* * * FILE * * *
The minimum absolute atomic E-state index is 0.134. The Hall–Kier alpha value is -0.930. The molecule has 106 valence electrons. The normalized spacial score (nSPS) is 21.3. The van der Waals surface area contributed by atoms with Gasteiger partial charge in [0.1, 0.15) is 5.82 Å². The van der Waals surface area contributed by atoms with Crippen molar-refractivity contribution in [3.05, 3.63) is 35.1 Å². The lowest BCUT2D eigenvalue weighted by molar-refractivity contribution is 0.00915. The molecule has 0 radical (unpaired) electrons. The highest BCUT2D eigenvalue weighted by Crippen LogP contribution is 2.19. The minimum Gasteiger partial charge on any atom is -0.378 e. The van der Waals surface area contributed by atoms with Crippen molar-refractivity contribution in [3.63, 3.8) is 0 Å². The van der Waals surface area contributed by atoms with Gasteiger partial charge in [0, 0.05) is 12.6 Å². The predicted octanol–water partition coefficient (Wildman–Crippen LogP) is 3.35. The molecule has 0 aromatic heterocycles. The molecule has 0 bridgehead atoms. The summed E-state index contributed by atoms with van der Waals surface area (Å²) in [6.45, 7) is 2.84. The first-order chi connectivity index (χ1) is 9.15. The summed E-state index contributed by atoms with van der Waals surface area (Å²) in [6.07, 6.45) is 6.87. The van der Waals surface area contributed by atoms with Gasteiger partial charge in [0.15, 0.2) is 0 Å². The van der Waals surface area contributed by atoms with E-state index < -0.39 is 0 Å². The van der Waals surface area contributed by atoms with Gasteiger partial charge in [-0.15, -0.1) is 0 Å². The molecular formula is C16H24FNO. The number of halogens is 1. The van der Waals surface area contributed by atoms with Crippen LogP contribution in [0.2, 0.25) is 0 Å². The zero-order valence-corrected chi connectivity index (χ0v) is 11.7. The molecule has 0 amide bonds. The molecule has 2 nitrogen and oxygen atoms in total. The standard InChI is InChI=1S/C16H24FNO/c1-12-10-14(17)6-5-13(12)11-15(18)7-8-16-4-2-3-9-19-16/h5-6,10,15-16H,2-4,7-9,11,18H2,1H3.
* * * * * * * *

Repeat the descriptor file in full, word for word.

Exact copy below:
The minimum absolute atomic E-state index is 0.134. The Hall–Kier alpha value is -0.930. The molecule has 106 valence electrons. The normalized spacial score (nSPS) is 21.3. The van der Waals surface area contributed by atoms with Gasteiger partial charge in [0.1, 0.15) is 5.82 Å². The van der Waals surface area contributed by atoms with Crippen molar-refractivity contribution in [3.05, 3.63) is 35.1 Å². The lowest BCUT2D eigenvalue weighted by molar-refractivity contribution is 0.00915. The molecule has 0 radical (unpaired) electrons. The highest BCUT2D eigenvalue weighted by Crippen LogP contribution is 2.19. The minimum Gasteiger partial charge on any atom is -0.378 e. The van der Waals surface area contributed by atoms with Crippen molar-refractivity contribution in [3.63, 3.8) is 0 Å². The van der Waals surface area contributed by atoms with Gasteiger partial charge in [0, 0.05) is 12.6 Å². The predicted octanol–water partition coefficient (Wildman–Crippen LogP) is 3.35. The molecule has 0 aromatic heterocycles. The molecule has 0 bridgehead atoms. The summed E-state index contributed by atoms with van der Waals surface area (Å²) in [6.45, 7) is 2.84. The first-order chi connectivity index (χ1) is 9.15. The summed E-state index contributed by atoms with van der Waals surface area (Å²) in [6.07, 6.45) is 6.87. The van der Waals surface area contributed by atoms with Gasteiger partial charge in [0.15, 0.2) is 0 Å². The van der Waals surface area contributed by atoms with E-state index < -0.39 is 0 Å². The van der Waals surface area contributed by atoms with Gasteiger partial charge in [-0.15, -0.1) is 0 Å². The molecular formula is C16H24FNO. The number of halogens is 1. The van der Waals surface area contributed by atoms with Crippen LogP contribution in [0.2, 0.25) is 0 Å². The zero-order valence-corrected chi connectivity index (χ0v) is 11.7. The molecule has 0 amide bonds. The molecule has 2 nitrogen and oxygen atoms in total. The standard InChI is InChI=1S/C16H24FNO/c1-12-10-14(17)6-5-13(12)11-15(18)7-8-16-4-2-3-9-19-16/h5-6,10,15-16H,2-4,7-9,11,18H2,1H3.